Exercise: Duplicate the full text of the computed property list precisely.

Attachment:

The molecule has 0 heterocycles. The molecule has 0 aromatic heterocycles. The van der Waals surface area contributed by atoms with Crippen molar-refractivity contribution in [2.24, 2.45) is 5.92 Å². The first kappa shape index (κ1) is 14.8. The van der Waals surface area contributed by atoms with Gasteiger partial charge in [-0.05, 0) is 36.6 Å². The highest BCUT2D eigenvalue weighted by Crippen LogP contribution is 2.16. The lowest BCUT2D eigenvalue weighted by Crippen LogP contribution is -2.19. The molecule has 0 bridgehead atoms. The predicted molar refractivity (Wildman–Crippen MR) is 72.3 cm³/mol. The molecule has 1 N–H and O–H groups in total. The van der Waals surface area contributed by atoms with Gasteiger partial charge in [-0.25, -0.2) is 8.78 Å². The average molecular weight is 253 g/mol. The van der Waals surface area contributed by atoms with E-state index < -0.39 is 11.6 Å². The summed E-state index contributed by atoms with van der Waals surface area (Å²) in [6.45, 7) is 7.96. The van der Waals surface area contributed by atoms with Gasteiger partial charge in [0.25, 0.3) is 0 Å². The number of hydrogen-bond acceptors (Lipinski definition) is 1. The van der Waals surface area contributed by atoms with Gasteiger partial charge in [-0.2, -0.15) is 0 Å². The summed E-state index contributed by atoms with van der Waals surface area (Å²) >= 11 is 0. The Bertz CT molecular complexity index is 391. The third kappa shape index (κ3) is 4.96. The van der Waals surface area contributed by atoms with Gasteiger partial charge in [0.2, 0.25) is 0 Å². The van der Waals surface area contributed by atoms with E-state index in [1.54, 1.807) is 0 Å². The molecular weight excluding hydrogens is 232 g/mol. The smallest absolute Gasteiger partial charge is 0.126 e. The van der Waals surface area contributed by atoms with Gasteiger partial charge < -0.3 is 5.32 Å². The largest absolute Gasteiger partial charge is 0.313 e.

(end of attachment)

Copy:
The molecule has 0 heterocycles. The molecule has 0 aromatic heterocycles. The van der Waals surface area contributed by atoms with Crippen molar-refractivity contribution in [2.24, 2.45) is 5.92 Å². The first kappa shape index (κ1) is 14.8. The van der Waals surface area contributed by atoms with Gasteiger partial charge in [-0.05, 0) is 36.6 Å². The highest BCUT2D eigenvalue weighted by Crippen LogP contribution is 2.16. The lowest BCUT2D eigenvalue weighted by Crippen LogP contribution is -2.19. The molecule has 0 bridgehead atoms. The predicted molar refractivity (Wildman–Crippen MR) is 72.3 cm³/mol. The molecule has 1 N–H and O–H groups in total. The van der Waals surface area contributed by atoms with Gasteiger partial charge in [-0.25, -0.2) is 8.78 Å². The average molecular weight is 253 g/mol. The van der Waals surface area contributed by atoms with E-state index < -0.39 is 11.6 Å². The summed E-state index contributed by atoms with van der Waals surface area (Å²) in [6.45, 7) is 7.96. The van der Waals surface area contributed by atoms with Gasteiger partial charge in [0.25, 0.3) is 0 Å². The number of hydrogen-bond acceptors (Lipinski definition) is 1. The van der Waals surface area contributed by atoms with Gasteiger partial charge in [-0.2, -0.15) is 0 Å². The summed E-state index contributed by atoms with van der Waals surface area (Å²) >= 11 is 0. The Bertz CT molecular complexity index is 391. The third kappa shape index (κ3) is 4.96. The van der Waals surface area contributed by atoms with Gasteiger partial charge in [0.2, 0.25) is 0 Å². The van der Waals surface area contributed by atoms with E-state index in [1.54, 1.807) is 0 Å². The molecular weight excluding hydrogens is 232 g/mol. The smallest absolute Gasteiger partial charge is 0.126 e. The van der Waals surface area contributed by atoms with Gasteiger partial charge < -0.3 is 5.32 Å². The largest absolute Gasteiger partial charge is 0.313 e.